• Thu. Jul 25th, 2024

Bob: The Tragic Hero Time Forgot

ByFrankie Adkins

Mar 28, 2016

Image courtesy of Kelechi Anna Hafstad.

Bob: The Tragic Hero Time Forgot
The Wee Red Bar
Run Ended

On first viewing, Bob’s provocative trailer has the power to disturb the true Shakespeare fan; the battering of his bust with hammers being a downright act of literary blasphemy. On a side note, it is also oddly appropriate considering this week’s news, which supports the urban myth that the head of England’s greatest Bard was stolen by callous 18th century graveyard robbers.

The claim of Gin and Tonic Productions, that they ‘turn the work of Shakespeare on its head’, is a huge understatement. Instead they shatter it; gluing it haphazardly back together while also slotting in fragments of modern culture, constructing an hour’s worth of insane jigsaw-like entertainment. If the audience are prepared to leave their reservations at the Wee Red Bar’s door, however, the play can be appreciated in all its refreshing, ridiculous, and reconstructive glory.

The sentimental tones of Greensleeves playing at the beginning of the performance quickly gave way to the esteemed melodies of Kanye, ABBA and Taylor Swift, and the addition of popular culture was epitomised by the ultimate crowd pleaser: a Harry Potter plug. The plot is loosely based on Macbeth, but with the addition of a dizzying montage of subverted skits. These included the perfect blonde Swedish family in all its blonde haired creepiness, some truly dark hitmen nuns and two perversely chirpy news anchors – just to name a few. They delivered punch after punch of dizzying humour; the combination of slapstick and wit eliciting genuine laughs from the audience, the type of deep belly laughter that traditional Shakespearean comedy lacks in a contemporary audience. A particular reference to George Prové needs to be made, whose debut as Sarah, arguably the world’s sassiest secretary, had the audience in hysterics. In fact, the whole cast’s input was impressive, their use of props such as the handheld water spray, a play on the tempestuous storms that characterise Shakespearean tragedy, adding to the play’s resounding bathos. These metatheatrical aspects, also seen in the more direct comments to ‘the next act’, established a connection with the audience, enhanced by the intimate setting of the bar.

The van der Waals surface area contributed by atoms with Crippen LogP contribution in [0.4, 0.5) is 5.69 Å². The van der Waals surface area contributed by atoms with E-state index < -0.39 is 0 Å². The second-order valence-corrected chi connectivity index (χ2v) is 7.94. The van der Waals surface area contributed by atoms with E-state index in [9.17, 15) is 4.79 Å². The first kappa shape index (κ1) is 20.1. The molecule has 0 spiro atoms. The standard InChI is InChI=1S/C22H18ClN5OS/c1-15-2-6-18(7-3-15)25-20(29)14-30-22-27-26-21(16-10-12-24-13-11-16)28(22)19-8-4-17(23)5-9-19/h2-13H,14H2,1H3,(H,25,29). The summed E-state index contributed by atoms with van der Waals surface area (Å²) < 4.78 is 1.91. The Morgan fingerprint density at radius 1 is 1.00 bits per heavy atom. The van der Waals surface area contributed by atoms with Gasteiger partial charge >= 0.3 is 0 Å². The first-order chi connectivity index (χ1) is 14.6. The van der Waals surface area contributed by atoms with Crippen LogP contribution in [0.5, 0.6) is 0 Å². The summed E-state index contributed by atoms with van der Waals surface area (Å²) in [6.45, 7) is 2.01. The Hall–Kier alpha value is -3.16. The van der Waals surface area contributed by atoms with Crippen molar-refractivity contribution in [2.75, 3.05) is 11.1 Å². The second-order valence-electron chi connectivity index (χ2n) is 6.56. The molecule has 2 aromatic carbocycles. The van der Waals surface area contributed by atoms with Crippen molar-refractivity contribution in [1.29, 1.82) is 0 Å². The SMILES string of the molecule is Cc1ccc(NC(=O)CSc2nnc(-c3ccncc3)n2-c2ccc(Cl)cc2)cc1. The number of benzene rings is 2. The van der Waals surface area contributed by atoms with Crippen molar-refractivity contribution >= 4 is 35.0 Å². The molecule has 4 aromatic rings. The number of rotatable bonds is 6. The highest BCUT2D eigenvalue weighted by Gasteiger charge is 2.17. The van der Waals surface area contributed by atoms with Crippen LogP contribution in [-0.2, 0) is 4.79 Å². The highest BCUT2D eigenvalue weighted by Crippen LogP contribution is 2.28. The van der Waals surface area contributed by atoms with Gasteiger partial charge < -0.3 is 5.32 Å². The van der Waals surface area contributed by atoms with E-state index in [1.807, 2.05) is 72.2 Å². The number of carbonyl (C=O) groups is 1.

Although we were warned at the beginning that one would be viewing an ‘unpolished’ version of Bob, a trial before the company tour in France and at the Fringe, it is safe to say the company has nothing to worry about. Bob graced us with a uniquely relativistic portrayal of Shakespeare, showing that when a much-treasured plot is supplemented with modern humour it can still be greatly appreciated within a modern context. Even if this is still too unorthodox for some, at the very least, Bob can claim that it is the only Bard-inspired production where the satisfaction of ‘cutting into a perfectly ripe avocado’ is mentioned in a closing soliloquy.

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